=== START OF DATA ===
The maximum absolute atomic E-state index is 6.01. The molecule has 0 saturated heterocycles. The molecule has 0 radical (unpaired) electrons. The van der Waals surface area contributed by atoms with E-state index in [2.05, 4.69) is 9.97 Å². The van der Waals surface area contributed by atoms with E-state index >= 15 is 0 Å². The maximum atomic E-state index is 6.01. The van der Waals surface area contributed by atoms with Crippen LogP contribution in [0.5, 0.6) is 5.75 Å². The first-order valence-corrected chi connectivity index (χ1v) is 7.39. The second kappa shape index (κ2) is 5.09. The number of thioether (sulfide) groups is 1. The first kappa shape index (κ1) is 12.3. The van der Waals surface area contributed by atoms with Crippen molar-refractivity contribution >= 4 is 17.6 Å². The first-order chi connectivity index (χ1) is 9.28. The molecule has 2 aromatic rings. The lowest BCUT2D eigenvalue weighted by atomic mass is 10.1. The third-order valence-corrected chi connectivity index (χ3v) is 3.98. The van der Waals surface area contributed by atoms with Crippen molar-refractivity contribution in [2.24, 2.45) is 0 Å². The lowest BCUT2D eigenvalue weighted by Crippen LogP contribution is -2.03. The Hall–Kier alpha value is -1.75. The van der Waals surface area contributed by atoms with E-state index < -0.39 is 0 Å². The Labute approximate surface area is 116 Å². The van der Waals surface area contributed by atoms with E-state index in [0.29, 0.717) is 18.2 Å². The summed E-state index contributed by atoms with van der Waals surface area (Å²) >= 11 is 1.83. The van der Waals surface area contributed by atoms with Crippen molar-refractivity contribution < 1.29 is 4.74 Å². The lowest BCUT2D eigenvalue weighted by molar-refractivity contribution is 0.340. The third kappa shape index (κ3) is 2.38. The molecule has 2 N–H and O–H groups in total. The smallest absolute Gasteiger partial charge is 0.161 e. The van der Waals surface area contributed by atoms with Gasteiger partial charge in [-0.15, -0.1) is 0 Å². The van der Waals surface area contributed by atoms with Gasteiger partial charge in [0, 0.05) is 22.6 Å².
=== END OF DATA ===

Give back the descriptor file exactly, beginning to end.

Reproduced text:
The maximum absolute atomic E-state index is 6.01. The molecule has 0 saturated heterocycles. The molecule has 0 radical (unpaired) electrons. The van der Waals surface area contributed by atoms with E-state index in [2.05, 4.69) is 9.97 Å². The van der Waals surface area contributed by atoms with E-state index >= 15 is 0 Å². The maximum atomic E-state index is 6.01. The van der Waals surface area contributed by atoms with Crippen LogP contribution in [0.5, 0.6) is 5.75 Å². The first-order valence-corrected chi connectivity index (χ1v) is 7.39. The second kappa shape index (κ2) is 5.09. The number of thioether (sulfide) groups is 1. The first kappa shape index (κ1) is 12.3. The van der Waals surface area contributed by atoms with Crippen molar-refractivity contribution >= 4 is 17.6 Å². The first-order chi connectivity index (χ1) is 9.28. The molecule has 2 aromatic rings. The lowest BCUT2D eigenvalue weighted by atomic mass is 10.1. The third-order valence-corrected chi connectivity index (χ3v) is 3.98. The van der Waals surface area contributed by atoms with Crippen molar-refractivity contribution in [2.24, 2.45) is 0 Å². The lowest BCUT2D eigenvalue weighted by Crippen LogP contribution is -2.03. The Hall–Kier alpha value is -1.75. The van der Waals surface area contributed by atoms with E-state index < -0.39 is 0 Å². The Labute approximate surface area is 116 Å². The van der Waals surface area contributed by atoms with E-state index in [0.29, 0.717) is 18.2 Å². The summed E-state index contributed by atoms with van der Waals surface area (Å²) >= 11 is 1.83. The van der Waals surface area contributed by atoms with Crippen molar-refractivity contribution < 1.29 is 4.74 Å². The lowest BCUT2D eigenvalue weighted by molar-refractivity contribution is 0.340. The third kappa shape index (κ3) is 2.38. The molecule has 2 N–H and O–H groups in total. The smallest absolute Gasteiger partial charge is 0.161 e. The van der Waals surface area contributed by atoms with Gasteiger partial charge in [-0.15, -0.1) is 0 Å². The van der Waals surface area contributed by atoms with Gasteiger partial charge in [0, 0.05) is 22.6 Å².